In this article, I will be recounting some of the most famous as well as some of the lesser known stories about Lord Ganesha; how he got his elephant head, how he got the mouse as a vahana (vehicle) and how he came to be known as Ekadanta.
Ganesha is the elephant-headed God. His mount is Mooshak, a mouse. In his hand, he carries his favourite delicacy a Modak, a rice ball with a sweet filling made from coconut and jaggery. He is the destroyer of obstacles and the God of wisdom. No ritual commences without seeking his blessings first, as he paves the path for success. According to some Itihasas, he is married to Siddhi and Buddhi and in others, he is known to be celibate.
The Birth of Ganesha
Once, Parvati set out to have a bath. She made Nandi, Lord Shiva’s vehicle, stand guard in front of the door. Shiva then came home. Nandi being faithful to Shiva, naturally let him in. Parvati was displeased. She wanted someone who was faithful to her as Nandi was to Shiva.
Parvati set out for her bath once again while Shiva had gone to do meditation and yoga. Before going to bathe, Parvati rubbed her skin until it became red. With the dirt that fell from her body, she formed a beautiful boy and breathed life into it. She then instructed the boy to stand outside and to not let anyone in. Shiva, having returned from his yogic activities was surprised seeing a young boy standing in front of his own house. At first, he requested the boy to move aside, but the boy did not. Furious, Shiva sent his army of Ganas, which the boy defeated with ease. Then, Shiva himself marched with his trident and chopped the boy’s head off. Hearing the commotion, Parvati rushed to the scene outside and wept and wailed. Shiva, after calming down, realized his mistake. He ordered his Ganas to head north and to bring the first creature they come across. The Ganas brought an elephant head and Shiva attached it to the boy’s body. The boy came back alive. The Gods showered numerous blessings on the boy. He was named the head of the Ganas. That is why he is named Ganesha.
The reason why Ganesha loves Modak
As I explained before, Modak is a rice based sweet with a coconut and jaggery filling. The reason why Ganesha loves Modaks is this story: Once, the divine family was invited for a meal at Devi Anasuya’s house. The devi declared that she would serve food to others only after Ganesha’s hunger was satiated. As expected, Ganesha kept asking for more food. At the end of his meal, he was given a Modak. After eating it, he let out a loud burp of satisfaction. This also caused Lord Shiva to burp 21 times. Parvati was surprised by the sight and asked Devi Anasuya for the recipe. She also declared that Ganesha’s devotees must offer 21 Modaks for Ganesh Chaturthi; one Modak for each burp that Shiva let out.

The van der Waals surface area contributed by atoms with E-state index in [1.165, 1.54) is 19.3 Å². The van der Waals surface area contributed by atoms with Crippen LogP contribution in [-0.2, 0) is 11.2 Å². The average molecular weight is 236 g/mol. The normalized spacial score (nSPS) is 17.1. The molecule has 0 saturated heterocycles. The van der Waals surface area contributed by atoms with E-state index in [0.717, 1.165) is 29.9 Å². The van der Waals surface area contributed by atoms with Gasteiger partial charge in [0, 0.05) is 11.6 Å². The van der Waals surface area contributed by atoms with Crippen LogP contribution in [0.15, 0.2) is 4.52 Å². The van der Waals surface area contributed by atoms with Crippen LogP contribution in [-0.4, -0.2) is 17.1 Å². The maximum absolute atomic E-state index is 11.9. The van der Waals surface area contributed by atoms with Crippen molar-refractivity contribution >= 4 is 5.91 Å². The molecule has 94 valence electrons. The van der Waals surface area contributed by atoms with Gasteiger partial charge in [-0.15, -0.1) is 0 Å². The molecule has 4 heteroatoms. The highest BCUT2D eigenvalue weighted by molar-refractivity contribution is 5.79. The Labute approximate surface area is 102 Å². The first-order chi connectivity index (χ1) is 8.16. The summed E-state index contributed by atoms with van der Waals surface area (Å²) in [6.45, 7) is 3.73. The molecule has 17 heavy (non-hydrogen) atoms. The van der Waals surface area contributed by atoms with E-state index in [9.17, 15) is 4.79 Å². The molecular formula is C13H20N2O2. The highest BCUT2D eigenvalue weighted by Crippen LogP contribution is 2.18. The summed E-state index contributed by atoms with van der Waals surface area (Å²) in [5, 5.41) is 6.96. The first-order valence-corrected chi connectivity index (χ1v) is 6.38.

Another version says that Parvati’s mother loved to make food for her grandson, Ganesha. Since Ganesha’s hunger could be easily satisfied, she thought of making Modaks since it took less time to make.
One of the Puranas states that a Gandharva named Krauncha was cursed to become a mouse because he accidentally stepped on a rishi’s foot. Due to his large stature, Krauncha the mouse
started wreaking havoc everywhere. Ganesha then caught a hold of him and as for his punishment, he would be Lord Ganesha’s vahana (vehicle). Once Ganesha sat on the mouse, it was too heavy for Krauncha to bear. He begged Ganesha to become lighter in weight so that he could carry Ganesha easily to which Ganesha readily agreed.
Another version talks about how an asura named Gajamukhasur was turned into a mouse after Ganesha defeated him.
Ganesha is also known as Ekadanta which means “one tooth” but here, “one tusk”. Again, there are two versions of how Ganesha has only one tusk.
Vedavyas wanted to find a scribe who could write the Mahabharat continuously without stopping. He did intense penance to Lord Brahma who advised him to pray to Lord Ganesha and to request him to become his scribe. Vedavyas did as he was told. Ganesha agreed to do the job but on the condition that Vedavyas would never pause or take a break. Vedavyas set a counter condition that Ganesha should write every verse that was being recited only after he fully understood it. This allowed Vedavyas to take a breath in between. Ganesha began writing. As he wrote, his quill broke and instead of finding another quill, he broke his own tusk and used it as a pen to continue writing.
In the second version, Ganesha was asked to stand guard at the door by Lord Shiva, who wanted some peace and quiet to himself. He did not wish to see anyone during that time. Parashurama (Lord Vishnu’s avatar) visited Kailash. He was stopped by Ganesha at the door of Lord Shiva’s house. A fierce battle commenced between the two. In a fit of anger, Parashuram threw his axe at Ganesha. Seeing that the axe was a gift that his father had given to Parashuran, Ganesha refused to defend himself as a mark of respect towards his father.
There are many stories about Ganesha which we may not know such as the fact that Ganesha had eight incarnations so that he could conquer demons who were manifestations of negative emotions such as anger, jealousy, greed, and so on.
I hope you enjoyed reading about Lord Ganesha. Thank you for reading!
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